Yet another report about cord cutting, this one saying cord-cutting households are on the rise in the U.S., especially among video streamers.
The report from Experian, a marketing firm known for consumer insights, targeting and data, and suggests cord cutting is growing slowly, but inexorably. It said about 7.6 million (6.5%) of U.S. households counted themselves as cord cutters in 2013, compared to 5.1 million households (4.5%) in 2010.
The research also found that – not surprisingly – the percentage of younger consumer households, aged 18-34 who were not subscribing to traditional pay-TV sources had grown from 7.9% to 12.4%, a 57% increase. Experian didn’t break out cord cutters and cord nevers in that number, but the trend is stark.
Among households that have a Netflix or Hulu account, non-pay-TV subscriber percentages jump to 18.1%, up from 12.7% in 2010.
Want a really scary number? Try this: households inhabited by an adult under the age of 35 that subscribe to a streaming service go without pay-TV subscriptions at nearly 4X the national average, a whopping 24.3%.
The study also posits that device owners, especially iPad owners are far more likely to cut the cord than non-device owners.
IPad owners, the survey found, are 65% more likely to be cord cutters, other tablet owners (36%), iPhone owners (33%) and other smartphones owners (20%) all are at risk, Experian found.
That predilection for devices is a good example of why operators need to continue to aggressively develop their TV Everywhere efforts.
The bottom line? If a service provider can’t deliver content over-the-top to those devices, odds are they’re going to continue to lose subscribers.
Experian said that “while the act of watching streaming or downloaded video on any device is connected to higher rates of cord-cutting, the act of watching streaming or downloaded video on a television is the most strongly correlated.”
In other words, while adults who watch video on either a tablet or smartphone are 1.5 times more likely than average to be cord-cutters, those who watch streaming video on a television are 3.2 times more likely to be cable-cutters.
And, said Experian, “those who say that they use their television primarily for watching streaming or downloaded video are 5.7 times more likely to be cord-cutters.”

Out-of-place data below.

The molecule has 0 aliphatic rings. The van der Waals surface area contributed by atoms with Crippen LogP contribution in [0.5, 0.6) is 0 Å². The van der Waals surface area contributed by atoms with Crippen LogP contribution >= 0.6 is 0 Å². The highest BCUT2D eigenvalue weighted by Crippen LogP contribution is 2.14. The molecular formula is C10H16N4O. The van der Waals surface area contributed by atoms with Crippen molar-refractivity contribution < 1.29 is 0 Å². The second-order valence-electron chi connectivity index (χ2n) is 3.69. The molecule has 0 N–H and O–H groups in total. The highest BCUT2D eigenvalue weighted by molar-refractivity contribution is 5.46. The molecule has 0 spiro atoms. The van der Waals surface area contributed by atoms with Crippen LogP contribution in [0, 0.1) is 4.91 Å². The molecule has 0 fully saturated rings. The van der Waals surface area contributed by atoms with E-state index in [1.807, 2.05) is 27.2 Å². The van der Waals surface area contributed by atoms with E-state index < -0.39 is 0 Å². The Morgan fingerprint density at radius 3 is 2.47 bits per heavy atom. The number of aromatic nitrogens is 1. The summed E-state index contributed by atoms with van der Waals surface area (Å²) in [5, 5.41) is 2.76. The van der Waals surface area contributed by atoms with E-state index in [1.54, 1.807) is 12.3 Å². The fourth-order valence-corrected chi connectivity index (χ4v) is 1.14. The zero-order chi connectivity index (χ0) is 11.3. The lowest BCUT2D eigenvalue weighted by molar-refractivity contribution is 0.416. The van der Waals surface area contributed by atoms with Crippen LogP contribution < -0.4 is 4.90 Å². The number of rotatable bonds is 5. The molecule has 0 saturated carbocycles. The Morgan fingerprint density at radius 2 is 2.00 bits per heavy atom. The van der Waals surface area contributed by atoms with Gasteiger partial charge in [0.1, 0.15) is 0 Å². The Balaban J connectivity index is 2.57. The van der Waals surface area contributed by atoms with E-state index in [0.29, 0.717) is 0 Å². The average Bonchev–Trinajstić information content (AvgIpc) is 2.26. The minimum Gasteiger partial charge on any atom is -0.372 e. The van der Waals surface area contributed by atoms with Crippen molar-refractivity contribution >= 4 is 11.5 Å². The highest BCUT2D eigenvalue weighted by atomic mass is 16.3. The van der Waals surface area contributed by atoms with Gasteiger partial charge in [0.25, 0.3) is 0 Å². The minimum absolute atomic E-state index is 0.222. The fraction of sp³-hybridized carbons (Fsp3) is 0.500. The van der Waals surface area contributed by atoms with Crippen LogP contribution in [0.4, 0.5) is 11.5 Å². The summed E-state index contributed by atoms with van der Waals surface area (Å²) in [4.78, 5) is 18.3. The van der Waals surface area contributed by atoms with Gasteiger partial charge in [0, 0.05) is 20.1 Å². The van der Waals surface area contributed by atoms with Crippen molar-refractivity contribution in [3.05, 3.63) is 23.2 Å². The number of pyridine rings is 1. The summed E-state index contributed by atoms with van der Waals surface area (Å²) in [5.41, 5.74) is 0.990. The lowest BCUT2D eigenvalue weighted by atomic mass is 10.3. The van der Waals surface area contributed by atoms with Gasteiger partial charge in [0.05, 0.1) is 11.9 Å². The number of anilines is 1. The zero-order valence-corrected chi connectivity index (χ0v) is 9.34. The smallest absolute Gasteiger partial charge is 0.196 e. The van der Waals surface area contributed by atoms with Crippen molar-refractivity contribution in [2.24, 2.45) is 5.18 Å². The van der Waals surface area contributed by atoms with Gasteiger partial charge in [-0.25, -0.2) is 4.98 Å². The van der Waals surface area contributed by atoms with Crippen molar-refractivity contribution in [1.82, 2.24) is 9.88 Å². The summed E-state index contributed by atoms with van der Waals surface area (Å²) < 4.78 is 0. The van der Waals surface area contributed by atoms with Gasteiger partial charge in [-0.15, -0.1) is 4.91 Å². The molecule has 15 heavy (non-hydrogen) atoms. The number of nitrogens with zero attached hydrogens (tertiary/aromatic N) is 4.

Experian said being able to stream directly to a TV “appears to be the tipping point” for cord cutting, and posits that as devices like Roku, Apple TV, Amazon’s FireTV and Google’s Chromecast become more popular the cord cutting phenomenon will accelerate.
Experian’s report said about one-third of U.S. households currently have an Internet-connected TV (34%). About 41% use Apple TV and 35% use Roku, the company said, noting that it had no available data on Chromecast. The study also didn’t consider the recently released FireTV.
Obviously, pay-TV operators are concerned about their subscriber losses, but those losses have been more than offset by gains in broadband subscribers, a product that actually has higher margins than their TV business.
The 13 biggest MSOs in the U.S. lost just more than 105,000 net video subs in 2013, the first year the industry showed a full-year loss. Most of those losses came from cable operators who lost 1.74 million pay-TV customers.
But the industry also gained 2.6 million high-speed Internet connections. Those connections may herald the TV business model of the future.
Experian used an interesting mix of data for it report, drawing from the Summer 2013 Simmons Connect study, a survey of 24,219 US adults. Simmons Connect links in-depth consumer lifestyles, attitudes, brand preferences and more to their cross-platform media use covering 11 platforms, including smartphones, digital tablets and home computers. The report also sources data from Hitwise, the world’s largest sample of online consumer behavior.
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